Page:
He Won’t Bite! Getting to Know ‘The Goon’

He Won’t Bite! Getting to Know ‘The Goon’

You’d think there wouldn’t be much to a comic full of zombies, monkeys and jokes about creamed corn, but then again, it’s hard to overlook the pulp-influenced spunk in a book like “The Goon.” That’s not to say that anyone is ignoring what the series has to offer, either: Recently, creator Eric Powell and director David Fincher took to Kickstarter and raised more than $400,000 for the book’s film adaptation. So, here’s a look at the best books to discover before “The Goon” hits Hollywood.

“The Goon Volume 1: Nothin’ But Misery,” by Eric Powell
To understand all that “The Goon” has to offer, it’s ideal to start with this introduction. “Nothing But Misery” establishes the various characters of the series, while presenting the tragic back story of the enigmatic Buzzard. With each chapter, a bit more of the world is exposed, from the trouble down by the docks to bad memories in Chinatown — even a bit of Psychic Seal who just won’t stop running his mouth. “The Goon” shifts its tone to fit a variety of situations — such as when Goon and Franky meet Santa — but it’s worth noting that Powell makes it all believable.

“The Goon Volume 2: My Murderous Childhood and Other Grievous Years,” by Eric Powell
In any other setting, the Goon might be the bad guy. After the death of a local crime boss, our hero trudges into the city with the plan to take over the protection racket for himself. But underneath that, there’s a real sense of honor and decency, something that separates him from the riff-raff and paranormal villains that plague his town. Seeing how it all starts, when Goon meets Franky, helps to contrast an honest thug with, well, a zombie priest.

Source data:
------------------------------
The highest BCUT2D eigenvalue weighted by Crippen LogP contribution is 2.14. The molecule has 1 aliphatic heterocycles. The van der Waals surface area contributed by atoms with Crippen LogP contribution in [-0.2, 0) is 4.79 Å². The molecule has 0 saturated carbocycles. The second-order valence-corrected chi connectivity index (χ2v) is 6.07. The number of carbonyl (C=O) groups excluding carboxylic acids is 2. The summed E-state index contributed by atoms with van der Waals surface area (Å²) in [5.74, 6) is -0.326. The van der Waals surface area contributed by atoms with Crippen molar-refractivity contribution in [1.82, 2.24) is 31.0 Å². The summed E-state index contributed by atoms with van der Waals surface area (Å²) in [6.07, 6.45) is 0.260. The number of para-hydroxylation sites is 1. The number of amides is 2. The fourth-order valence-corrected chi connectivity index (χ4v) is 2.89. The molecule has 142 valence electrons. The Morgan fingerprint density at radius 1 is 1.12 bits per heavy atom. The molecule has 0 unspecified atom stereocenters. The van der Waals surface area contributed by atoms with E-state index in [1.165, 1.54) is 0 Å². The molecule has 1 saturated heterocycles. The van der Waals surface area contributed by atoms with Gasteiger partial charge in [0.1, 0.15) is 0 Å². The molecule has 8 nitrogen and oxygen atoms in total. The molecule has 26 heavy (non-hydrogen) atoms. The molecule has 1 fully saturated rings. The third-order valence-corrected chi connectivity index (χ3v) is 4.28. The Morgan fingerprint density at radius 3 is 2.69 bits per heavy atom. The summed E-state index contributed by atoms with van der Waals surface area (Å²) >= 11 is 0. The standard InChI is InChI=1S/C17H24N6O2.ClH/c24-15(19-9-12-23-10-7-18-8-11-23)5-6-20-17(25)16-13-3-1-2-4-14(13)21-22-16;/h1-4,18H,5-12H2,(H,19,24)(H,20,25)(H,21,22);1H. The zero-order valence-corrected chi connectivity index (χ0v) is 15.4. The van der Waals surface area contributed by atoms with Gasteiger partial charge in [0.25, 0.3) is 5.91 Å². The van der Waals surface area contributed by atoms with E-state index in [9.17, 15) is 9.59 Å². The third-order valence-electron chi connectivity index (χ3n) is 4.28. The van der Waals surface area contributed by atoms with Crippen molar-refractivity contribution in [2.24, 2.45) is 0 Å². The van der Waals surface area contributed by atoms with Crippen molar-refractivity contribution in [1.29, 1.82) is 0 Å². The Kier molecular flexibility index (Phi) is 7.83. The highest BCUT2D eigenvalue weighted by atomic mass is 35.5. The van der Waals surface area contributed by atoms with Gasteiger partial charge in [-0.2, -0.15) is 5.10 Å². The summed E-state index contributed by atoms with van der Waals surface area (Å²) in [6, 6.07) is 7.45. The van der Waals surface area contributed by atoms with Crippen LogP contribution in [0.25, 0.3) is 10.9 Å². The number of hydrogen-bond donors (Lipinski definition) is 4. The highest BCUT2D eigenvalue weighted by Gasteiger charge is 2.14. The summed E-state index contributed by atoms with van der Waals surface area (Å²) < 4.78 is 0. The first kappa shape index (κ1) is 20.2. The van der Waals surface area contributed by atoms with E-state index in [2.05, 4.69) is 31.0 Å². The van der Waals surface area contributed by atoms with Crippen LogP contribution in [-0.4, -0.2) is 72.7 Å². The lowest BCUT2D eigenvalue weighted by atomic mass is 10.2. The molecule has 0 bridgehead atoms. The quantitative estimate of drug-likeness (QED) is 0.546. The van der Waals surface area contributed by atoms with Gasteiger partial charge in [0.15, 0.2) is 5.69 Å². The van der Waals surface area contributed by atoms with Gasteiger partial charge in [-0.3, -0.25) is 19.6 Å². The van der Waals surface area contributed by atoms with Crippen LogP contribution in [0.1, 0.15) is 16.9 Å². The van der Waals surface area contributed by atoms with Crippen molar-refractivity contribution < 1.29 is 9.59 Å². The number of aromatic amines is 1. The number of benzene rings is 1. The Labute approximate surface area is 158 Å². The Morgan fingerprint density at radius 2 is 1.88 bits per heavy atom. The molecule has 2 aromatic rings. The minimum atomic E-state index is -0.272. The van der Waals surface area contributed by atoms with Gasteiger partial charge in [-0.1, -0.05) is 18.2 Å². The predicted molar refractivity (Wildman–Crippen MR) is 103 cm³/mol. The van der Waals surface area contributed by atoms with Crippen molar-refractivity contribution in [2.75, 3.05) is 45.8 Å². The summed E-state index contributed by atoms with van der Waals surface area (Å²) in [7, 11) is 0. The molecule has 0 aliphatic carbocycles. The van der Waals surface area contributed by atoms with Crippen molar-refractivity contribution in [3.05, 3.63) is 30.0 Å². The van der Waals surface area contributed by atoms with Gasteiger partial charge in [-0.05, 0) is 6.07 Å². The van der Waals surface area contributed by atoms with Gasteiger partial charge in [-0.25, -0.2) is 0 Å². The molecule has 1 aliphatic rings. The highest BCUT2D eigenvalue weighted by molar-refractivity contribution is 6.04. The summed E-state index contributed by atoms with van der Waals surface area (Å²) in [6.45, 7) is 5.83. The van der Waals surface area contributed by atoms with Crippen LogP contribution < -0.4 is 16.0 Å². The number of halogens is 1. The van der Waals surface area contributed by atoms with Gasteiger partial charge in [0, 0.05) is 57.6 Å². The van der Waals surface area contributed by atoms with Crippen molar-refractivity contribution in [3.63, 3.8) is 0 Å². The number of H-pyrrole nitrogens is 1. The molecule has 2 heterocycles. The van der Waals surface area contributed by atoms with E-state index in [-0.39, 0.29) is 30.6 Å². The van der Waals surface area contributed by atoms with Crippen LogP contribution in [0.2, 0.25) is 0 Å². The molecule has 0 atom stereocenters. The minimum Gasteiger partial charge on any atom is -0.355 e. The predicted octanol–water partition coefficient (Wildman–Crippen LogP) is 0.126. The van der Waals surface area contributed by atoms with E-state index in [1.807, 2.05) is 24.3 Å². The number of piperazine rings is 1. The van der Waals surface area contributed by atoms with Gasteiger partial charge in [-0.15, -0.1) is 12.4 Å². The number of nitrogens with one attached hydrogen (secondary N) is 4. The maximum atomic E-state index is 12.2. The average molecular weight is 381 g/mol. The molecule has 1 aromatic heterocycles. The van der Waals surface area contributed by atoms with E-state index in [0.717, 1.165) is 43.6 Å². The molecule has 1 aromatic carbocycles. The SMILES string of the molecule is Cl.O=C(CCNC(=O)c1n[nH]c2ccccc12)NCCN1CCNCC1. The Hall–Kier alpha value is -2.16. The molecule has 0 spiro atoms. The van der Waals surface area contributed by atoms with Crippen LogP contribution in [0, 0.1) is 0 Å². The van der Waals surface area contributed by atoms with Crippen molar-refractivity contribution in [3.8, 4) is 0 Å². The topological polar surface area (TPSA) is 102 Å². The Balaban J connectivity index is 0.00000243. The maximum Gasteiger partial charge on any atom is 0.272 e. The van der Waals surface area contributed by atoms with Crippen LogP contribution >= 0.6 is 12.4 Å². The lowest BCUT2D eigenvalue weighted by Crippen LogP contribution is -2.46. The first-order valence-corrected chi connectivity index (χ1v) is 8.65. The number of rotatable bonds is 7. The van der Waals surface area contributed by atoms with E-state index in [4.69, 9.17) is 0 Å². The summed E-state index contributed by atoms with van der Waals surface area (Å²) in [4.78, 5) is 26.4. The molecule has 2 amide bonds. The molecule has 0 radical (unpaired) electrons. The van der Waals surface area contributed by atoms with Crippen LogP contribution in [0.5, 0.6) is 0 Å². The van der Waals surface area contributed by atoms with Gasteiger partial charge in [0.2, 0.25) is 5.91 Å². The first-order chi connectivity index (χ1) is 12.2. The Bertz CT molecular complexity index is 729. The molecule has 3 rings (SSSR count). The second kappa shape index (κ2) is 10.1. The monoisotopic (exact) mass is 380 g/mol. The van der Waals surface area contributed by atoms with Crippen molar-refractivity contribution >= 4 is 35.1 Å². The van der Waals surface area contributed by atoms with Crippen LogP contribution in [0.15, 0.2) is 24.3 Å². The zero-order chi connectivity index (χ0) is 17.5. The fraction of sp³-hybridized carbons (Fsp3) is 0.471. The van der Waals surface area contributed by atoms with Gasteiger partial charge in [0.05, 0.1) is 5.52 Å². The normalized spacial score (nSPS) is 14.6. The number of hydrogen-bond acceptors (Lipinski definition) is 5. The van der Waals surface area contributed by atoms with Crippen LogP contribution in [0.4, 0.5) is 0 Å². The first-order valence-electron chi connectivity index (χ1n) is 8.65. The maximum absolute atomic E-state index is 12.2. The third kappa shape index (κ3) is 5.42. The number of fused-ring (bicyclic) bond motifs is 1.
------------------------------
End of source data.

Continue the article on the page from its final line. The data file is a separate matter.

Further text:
“The Goon Volume 3: Heaps of Ruination,” by Eric Powell
To casual comic book readers, there may be some overlap between the supernatural hijinks in “The Goon” and the paranormal disturbances battled by Hellboy. Lucky for us, a well-positioned crossover pits the two against the Communist Airborne Mollusk Militia, which should be enough violence to definitively smash any rift between what’s Lovecraftian fantasy and what’s an homage to pulp-horror comics. Then again, fans of both will love this trade, so maybe it doesn’t matter who winds up kicking undead butt.

“The Goon Volume 6: Chinatown and the Mystery of Mr. Wicker,” by Eric Powell
Sure, the presence of a skunk-ape driven into a murderous rage over pie or a swamp ogre with a love of inflatable chickens does give “The Goon” a sort of dark whimsy, but none of that takes away from the book’s emotional depth and sparse, yet effective, character development. Chinatown finally explains the significance of Goon’s scars, both physical and mental, by offering a look at where the man has been and what that means for his future. It’s a seminal read, bolstered by Powell’s artwork.

“The Goon Volume 8: Those That is Damned,” by Eric Powell
With all of the slackjaws, vampires and succubi, there’s only one spectre that the Goon truly fears: Labrazio. This means it’s not exactly great news that someone has reanimated the mobster’s corpse and sent him after everything the gang holds dear. But, years of fighting dark magic have helped Goon and Franky assemble a dangerous crew of allies to put an end to whoever or whatever created this new, blue Labrazio. This is the culmination of the first decade of “The Goon,” and it’s an ideal gateway to the rest of the series.


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